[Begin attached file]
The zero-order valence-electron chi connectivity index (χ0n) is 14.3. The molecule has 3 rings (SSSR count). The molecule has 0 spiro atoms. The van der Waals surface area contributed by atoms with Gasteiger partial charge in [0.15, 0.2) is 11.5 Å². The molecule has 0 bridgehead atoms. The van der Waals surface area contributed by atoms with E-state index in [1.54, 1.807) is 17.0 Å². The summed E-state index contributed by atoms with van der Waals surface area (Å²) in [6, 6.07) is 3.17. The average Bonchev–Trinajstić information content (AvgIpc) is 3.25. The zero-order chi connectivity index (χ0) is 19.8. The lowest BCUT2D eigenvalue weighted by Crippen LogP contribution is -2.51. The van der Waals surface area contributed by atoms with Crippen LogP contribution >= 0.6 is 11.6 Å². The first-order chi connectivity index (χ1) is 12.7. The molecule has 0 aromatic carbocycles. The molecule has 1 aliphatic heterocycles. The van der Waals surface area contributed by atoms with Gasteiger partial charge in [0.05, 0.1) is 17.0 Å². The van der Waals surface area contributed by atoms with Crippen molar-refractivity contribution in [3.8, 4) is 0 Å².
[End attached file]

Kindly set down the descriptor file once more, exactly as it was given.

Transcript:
The zero-order valence-electron chi connectivity index (χ0n) is 14.3. The molecule has 3 rings (SSSR count). The molecule has 0 spiro atoms. The van der Waals surface area contributed by atoms with Gasteiger partial charge in [0.15, 0.2) is 11.5 Å². The molecule has 0 bridgehead atoms. The van der Waals surface area contributed by atoms with E-state index in [1.54, 1.807) is 17.0 Å². The summed E-state index contributed by atoms with van der Waals surface area (Å²) in [6, 6.07) is 3.17. The average Bonchev–Trinajstić information content (AvgIpc) is 3.25. The zero-order chi connectivity index (χ0) is 19.8. The lowest BCUT2D eigenvalue weighted by Crippen LogP contribution is -2.51. The van der Waals surface area contributed by atoms with Crippen LogP contribution >= 0.6 is 11.6 Å². The first-order chi connectivity index (χ1) is 12.7. The molecule has 0 aromatic carbocycles. The molecule has 1 aliphatic heterocycles. The van der Waals surface area contributed by atoms with Gasteiger partial charge in [0.05, 0.1) is 17.0 Å². The van der Waals surface area contributed by atoms with Crippen molar-refractivity contribution in [3.8, 4) is 0 Å².